A van driver wrongly hanged for one of the Rillington Place murders is expected to have his name cleared more than 50 years after the notorious miscarriage of justice.
Timothy Evans, a Welshman with a mental age of 13, was executed in 1950 at the age of 25 for murdering his 14-month-old daughter, Geraldine, the previous year. He was also charged with strangling his wife, Beryl, to death, but that case did not come to court and was left on file.
Three years after Evans was hanged, his landlord, John Christie, admitted the murders after being sentenced to death for killing six other women. The story of the murders was later made into a film, 10 Rillington Place starring Richard Attenborough as Christie and John Hurt as Evans. Postwar Britain was gripped by the case, the first mass murder of the era.
Christie, then aged 40, who lived in a flat in Notting Hill, west London, below Evans and his family, had buried his victims in his flat or garden over a 10-year period. His confession led in 1966 to the posthumous pardon of Evans, who had an IQ of 70. But his conviction as a murderer still stood.
Now the Criminal Cases Review Commission has agreed to fast-track an application by lawyers representing Evans's two sisters for the case to be referred to the Court of Appeal.
Legal sources have indicated that the courts are likely to overturn the conviction and bring a not guilty verdict on the outstanding murder charge.
Evans had moved into the top-floor flat at 10 Rillington Place in 1948 with his 19-year-old bride and they soon had a child. Given to boasting about non-existent managerial jobs, Evans was always short of money and claimed he was horrified when his wife became pregnant again. On 30 November 1949, Evans walked into Merthyr Tydfil police station, close to where he was staying, and told detectives: "I want to give myself up. I have disposed of my wife. I have put her down a drain."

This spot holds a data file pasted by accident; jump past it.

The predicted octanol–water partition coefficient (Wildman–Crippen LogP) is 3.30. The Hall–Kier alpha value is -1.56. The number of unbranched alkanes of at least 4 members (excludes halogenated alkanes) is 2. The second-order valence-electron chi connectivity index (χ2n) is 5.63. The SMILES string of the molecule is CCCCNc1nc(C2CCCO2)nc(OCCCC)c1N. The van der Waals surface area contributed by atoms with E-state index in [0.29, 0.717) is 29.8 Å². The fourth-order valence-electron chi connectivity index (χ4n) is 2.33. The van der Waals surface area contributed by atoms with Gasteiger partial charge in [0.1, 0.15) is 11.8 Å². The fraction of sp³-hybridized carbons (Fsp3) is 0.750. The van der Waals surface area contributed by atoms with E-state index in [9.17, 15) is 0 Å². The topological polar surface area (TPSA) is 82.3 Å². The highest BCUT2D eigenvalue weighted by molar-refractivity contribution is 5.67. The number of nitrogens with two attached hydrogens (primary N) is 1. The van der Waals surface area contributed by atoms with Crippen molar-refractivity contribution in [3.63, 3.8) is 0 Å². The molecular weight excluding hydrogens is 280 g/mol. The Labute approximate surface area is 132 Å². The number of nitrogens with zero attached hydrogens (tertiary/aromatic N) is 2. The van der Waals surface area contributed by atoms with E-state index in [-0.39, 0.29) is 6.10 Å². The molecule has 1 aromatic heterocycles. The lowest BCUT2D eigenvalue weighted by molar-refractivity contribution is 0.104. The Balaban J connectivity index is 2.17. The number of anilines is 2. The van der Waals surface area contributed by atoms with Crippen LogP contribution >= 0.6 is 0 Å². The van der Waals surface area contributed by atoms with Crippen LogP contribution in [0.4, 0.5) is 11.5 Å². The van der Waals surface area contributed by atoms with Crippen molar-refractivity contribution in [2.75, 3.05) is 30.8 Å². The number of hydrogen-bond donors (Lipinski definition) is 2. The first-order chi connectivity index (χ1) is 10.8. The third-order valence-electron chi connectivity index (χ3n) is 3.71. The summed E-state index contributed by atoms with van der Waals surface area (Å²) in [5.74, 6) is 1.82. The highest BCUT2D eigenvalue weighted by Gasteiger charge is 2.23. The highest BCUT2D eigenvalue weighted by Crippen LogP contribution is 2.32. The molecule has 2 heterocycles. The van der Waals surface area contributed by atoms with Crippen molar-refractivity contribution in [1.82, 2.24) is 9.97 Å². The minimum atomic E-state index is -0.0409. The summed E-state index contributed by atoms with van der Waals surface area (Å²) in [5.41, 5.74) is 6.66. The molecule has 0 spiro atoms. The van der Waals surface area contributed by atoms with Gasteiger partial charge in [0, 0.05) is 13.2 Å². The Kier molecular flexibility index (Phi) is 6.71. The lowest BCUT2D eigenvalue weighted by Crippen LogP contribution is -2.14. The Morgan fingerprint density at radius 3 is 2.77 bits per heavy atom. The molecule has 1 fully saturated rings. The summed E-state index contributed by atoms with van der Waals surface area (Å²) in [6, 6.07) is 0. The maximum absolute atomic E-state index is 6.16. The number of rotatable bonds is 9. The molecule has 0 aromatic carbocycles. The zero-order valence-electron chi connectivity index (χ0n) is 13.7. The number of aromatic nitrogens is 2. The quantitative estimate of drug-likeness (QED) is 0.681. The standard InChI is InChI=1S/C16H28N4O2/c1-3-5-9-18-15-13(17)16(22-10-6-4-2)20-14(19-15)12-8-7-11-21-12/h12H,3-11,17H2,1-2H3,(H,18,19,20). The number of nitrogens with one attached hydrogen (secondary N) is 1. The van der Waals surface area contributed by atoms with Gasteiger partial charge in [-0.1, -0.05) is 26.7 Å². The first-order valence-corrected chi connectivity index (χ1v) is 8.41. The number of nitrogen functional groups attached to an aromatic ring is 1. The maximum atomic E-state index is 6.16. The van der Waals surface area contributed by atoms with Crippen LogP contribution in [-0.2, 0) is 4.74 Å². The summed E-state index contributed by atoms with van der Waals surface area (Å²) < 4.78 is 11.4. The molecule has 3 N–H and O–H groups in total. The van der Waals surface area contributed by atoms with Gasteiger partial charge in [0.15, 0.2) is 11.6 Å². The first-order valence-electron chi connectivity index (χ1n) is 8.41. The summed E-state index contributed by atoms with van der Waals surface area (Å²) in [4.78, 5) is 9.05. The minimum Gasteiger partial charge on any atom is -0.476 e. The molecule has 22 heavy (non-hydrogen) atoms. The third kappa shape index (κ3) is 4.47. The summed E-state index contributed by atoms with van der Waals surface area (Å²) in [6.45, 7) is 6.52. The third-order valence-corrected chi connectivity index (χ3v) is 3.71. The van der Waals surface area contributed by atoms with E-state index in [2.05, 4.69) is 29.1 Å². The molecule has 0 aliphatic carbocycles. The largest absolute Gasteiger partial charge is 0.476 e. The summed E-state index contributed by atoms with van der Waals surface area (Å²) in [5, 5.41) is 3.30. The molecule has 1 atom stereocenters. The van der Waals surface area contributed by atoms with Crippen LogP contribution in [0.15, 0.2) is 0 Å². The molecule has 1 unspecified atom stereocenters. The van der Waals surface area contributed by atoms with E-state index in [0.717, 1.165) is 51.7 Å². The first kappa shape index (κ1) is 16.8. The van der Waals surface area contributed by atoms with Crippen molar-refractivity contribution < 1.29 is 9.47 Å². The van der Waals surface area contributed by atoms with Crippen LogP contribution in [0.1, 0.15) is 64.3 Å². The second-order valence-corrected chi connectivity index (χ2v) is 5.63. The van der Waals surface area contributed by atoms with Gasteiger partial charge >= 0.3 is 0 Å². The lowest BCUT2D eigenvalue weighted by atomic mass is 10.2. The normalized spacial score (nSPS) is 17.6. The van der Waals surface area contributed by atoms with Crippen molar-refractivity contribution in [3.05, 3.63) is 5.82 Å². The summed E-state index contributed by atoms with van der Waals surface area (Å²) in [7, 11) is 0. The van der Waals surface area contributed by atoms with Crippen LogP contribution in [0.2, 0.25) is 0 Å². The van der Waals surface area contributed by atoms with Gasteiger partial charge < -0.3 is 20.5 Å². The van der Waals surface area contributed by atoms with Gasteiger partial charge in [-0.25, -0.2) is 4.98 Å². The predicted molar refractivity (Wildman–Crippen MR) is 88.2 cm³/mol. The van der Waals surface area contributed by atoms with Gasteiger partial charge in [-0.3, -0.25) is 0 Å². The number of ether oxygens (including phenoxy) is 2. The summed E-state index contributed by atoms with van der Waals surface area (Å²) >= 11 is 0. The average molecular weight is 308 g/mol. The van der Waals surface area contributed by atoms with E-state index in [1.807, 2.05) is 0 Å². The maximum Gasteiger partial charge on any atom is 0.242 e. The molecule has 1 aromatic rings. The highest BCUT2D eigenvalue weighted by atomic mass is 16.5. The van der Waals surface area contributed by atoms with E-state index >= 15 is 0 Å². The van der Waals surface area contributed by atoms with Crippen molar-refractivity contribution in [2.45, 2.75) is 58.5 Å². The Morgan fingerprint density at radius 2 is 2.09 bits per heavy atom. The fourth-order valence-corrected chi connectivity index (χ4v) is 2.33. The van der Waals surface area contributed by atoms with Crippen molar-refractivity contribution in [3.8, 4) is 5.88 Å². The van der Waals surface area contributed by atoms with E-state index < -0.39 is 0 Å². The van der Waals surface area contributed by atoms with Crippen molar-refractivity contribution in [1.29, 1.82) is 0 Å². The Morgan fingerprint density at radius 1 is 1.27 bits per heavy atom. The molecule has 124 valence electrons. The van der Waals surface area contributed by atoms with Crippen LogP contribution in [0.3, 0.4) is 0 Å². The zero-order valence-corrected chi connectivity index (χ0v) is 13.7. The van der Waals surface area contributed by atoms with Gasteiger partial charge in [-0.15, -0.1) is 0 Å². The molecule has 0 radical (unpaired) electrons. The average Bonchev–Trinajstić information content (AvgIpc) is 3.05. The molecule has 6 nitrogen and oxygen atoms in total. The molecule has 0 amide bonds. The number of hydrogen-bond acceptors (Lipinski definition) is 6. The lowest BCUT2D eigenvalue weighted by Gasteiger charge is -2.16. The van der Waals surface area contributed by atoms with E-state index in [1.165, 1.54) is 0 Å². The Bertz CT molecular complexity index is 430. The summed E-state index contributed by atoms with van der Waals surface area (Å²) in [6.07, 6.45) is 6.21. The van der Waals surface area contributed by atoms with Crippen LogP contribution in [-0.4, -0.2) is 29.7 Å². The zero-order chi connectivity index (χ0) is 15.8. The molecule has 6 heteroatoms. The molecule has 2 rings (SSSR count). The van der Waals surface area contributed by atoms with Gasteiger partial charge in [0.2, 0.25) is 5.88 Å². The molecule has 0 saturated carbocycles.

When the police searched the drain they found nothing, but later the bodies were found in a washhouse at the back of the building and Evans was charged with murder.
It now seems likely that he was dominated by his landlord, a former policeman, who had murdered Beryl and the baby. Christie had some medical training and is thought to have offered to perform an illegal "backstreet abortion" on Beryl. When she panicked, Christie strangled her with a stocking and, in view of later cases, probably had sex with her after death.
Christie took advantage of Evans's sub-normal state and let him believe he had murdered his wife and child.
It was only after Christie was hanged at Pentonville prison in July 1953 - three more bodies of women had been found behind a false wall in the house, plus two skeletons in shallow graves - that campaigners criticised the integrity of the Evans investigation.
Bernard de Maid, a Cardiff solicitor who represents Evans's two surviving sisters, believes it is crucial that the dead man's conviction be overturned. "In the eyes of the law, he is still a convicted murderer with another murder outstanding. There is a terrible stigma attached to the killings, particularly because they involve a man's wife and child. A pardon is not the same as a declaration of innocence, which we believe is long overdue."
The sisters are also seeking £1m compensation from the Home Office. A hearing to decide the level of compensation is due at the end of the year.
Ellen Ashby, 82, one of the sisters, said: "All I have ever wanted is someone to tell me they accept they were wrong to convict Timothy. I have always known he was innocent, so in a sense it doesn't matter what the Court of Appeal says. But it's important to put this dreadful wrong right."Reuse content